Each beam was tested in 10 steps: (1) Install fresh batteries. (2) S1. (3) One-hour rest. (4) S2. (5) One-hour rest. (6) S3. (7) One-hour rest. (8) S4. (9) One-day rest. (10) S5.

BATTERY RUN TIME TEST RESULTS

Battery run time on LOW = (226 minutes in S1) + (35 in S2) + (18 in S3) + (7 in S4) + (24 in S5) = 310 minutes. That is, LOW lasts only 3.8 hours in a first session, but 5.2 hours overall.

Battery run time on HIGH = (46 minutes in S1) + (24 in S2) + (4 in S3) + (2 in S4) + (4 in S5) = 80 minutes. That is, HIGH lasts only 0.8 hours in a first session, but 1.3 hours overall.

Battery run time on STROBE = (143 minutes in S1) + (17 in S2) + (21 in S3) + (6 in S4) + (13 in S5) = 200 minutes. That is, STROBE lasts only 2.4 hours in a first session, but 3.3 hours overall.

Reviewers of an earlier model (100-lumen) said an apparent electrical flaw was rapidly draining the battery pack, even when the flashlight was off. It was reported that the battery pack of a flashlight would drain dry in 1 to 6 months of storage. But that's history.

MODE SWITCH

The switch has 4 modes--LOW, HIGH, STROBE and OFF.

Switches found on traditional flashlights are solely mechanical and consume no power. But this flashlight's switch includes electronic circuitry, which consumes power continuously, even in the OFF mode. With fresh batteries, the battery pack drain rate is 260 mA on LOW, 1000 mA on HIGH, 440 mA on STROBE, and 0.010 mA on OFF. Accordingly, the drain rate is 100,000 times as much on HIGH as on OFF. So if the flashlight is stored unused for a year (8760 hours), the OFF loss will be the same as running the flashlight on HIGH for 8760h ÷ 100,000 = 0.0876h. That's only about 5 minutes (6% of initial overall capacity).

If the flashlight is accidently left on until its beam dies, it will turn off automatically. That will preserve the batteries, which are capable of partial recovery. But then it will no longer be possible to switch the flashlight back on until the following is done: (1) Allow the batteries to rest for an hour or so, if necessary. (2) Remove the cap momentarily, which resets the electronic switch. (3) After the cap is reinstalled, the flashlight will be ready for additional use.

The mode switch button does not protrude beyond its guard ring, so is not prone to accidental actuation. In fact, it must be depressed over 1/16" to activate.

BATTERY CAGE

Many reviewers of a previous model (100-lumen) said the battery cage was brittle and prone to break apart if the flashlight fell as little as half a foot. But the 200-lumen model has a rugged battery cage. I drop-tested one of my 200-lumen flashlights from a height of 4 feet to a sheet of 3/4" plywood that was lying on a concrete floor. I ran one drop with side impact, one with head impact and one with tail impact. Sadly, the plywood sustained considerable damage. But the integrity and performance of the flashlight and cage were unaffected. Finally, I ran the same series of drops with just the fully-loaded cage (no longer protected by the case). Although some batteries popped out upon impact, the cage incurred no apparent damage.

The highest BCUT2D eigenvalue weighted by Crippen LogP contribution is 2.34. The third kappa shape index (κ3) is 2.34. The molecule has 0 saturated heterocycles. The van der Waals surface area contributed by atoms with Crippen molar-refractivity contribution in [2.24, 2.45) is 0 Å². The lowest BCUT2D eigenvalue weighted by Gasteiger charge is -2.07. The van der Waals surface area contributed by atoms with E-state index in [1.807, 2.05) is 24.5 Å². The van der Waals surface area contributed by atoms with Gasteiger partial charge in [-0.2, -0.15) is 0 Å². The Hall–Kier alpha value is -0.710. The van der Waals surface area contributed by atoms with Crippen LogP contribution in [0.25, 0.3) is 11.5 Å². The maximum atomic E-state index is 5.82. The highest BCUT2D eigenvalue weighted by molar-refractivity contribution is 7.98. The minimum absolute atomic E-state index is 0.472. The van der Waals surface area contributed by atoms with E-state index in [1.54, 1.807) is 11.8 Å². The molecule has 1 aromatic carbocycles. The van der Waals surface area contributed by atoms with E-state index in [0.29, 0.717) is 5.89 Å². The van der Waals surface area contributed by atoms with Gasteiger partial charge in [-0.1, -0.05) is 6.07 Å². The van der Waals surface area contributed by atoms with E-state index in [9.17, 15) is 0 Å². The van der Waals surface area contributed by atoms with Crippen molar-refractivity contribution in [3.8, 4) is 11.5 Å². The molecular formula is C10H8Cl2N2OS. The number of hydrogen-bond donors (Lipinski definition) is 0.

In the event of battery leakage, the cage is likely to prevent corrosive material from attacking the barrel and its electronic components, which are difficult to access for cleaning and burnishing. Whereas the cage is easy to remove, empty, and clean.

STROBE

One use for the strobe is as a locator. It can send a plea for help to people on the ground, on the water or in the air. Possible scenarios include vehicle breakdown, injury on a hike, and urgent need of rescue. I tested the nighttime reach of the strobe on a well-lit street in the suburbs. At a distance of 1300 feet the strobe was still very eye catching. I presume that a rescue pilot could easily spot the signal from a mile away.

A second use is as an emergency caution marker, as might be warranted in a road accident.

A third use is in self defense. The strobe can twart the approach of an attacker through disorientation and even temporary blindness.

If you are strobophobic, you don't have to pass sequentially from LOW to HIGH to STROBE in order to get to OFF. Just hold the button in for a couple seconds to leapfrog the intermediate modes.

SELF-DEFENSE STRIKE BEZEL

The head of the flashlight has a scalloped bezel. It enables the flashlight to be used to fend off an attack, such as by forcefully and repeatedly jabbing the attacker's face. And the handle's knurling provides an extreme grip, which should make it easy to keep this weapon under your control. Hopefully, the bad guy will run off and painfully regret his choice of victim.

The bezel provides an important additional benefit. When doing tabletop jobs, such as service work, the user may wish to leave the flashlight turned on until the task at hand is done. But the flashlight's barrel lacks reliable anti-roll provision, so would be prone to fall off the table. The good news is that this flashlight will rest very stably on its bezel. And the scallops let out enough light to remind one to turn off the power before going on break.

WATER RESISTANCE

I apply a dab of plumber's silicone grease to the flashlight's O-ring. This facilitates cap removal and replacement. And it should improve the water seal.

I lowered a flashlight sample into a pail of water. And while it was submerged, I cycled the switch through its four modes. Then I left the flashlight on LOW for one hour at a depth of one foot. The flashlight never skipped a beat. Not so much as a trace of water was able to pass its O-ring. So the interior of the case remained bone dry.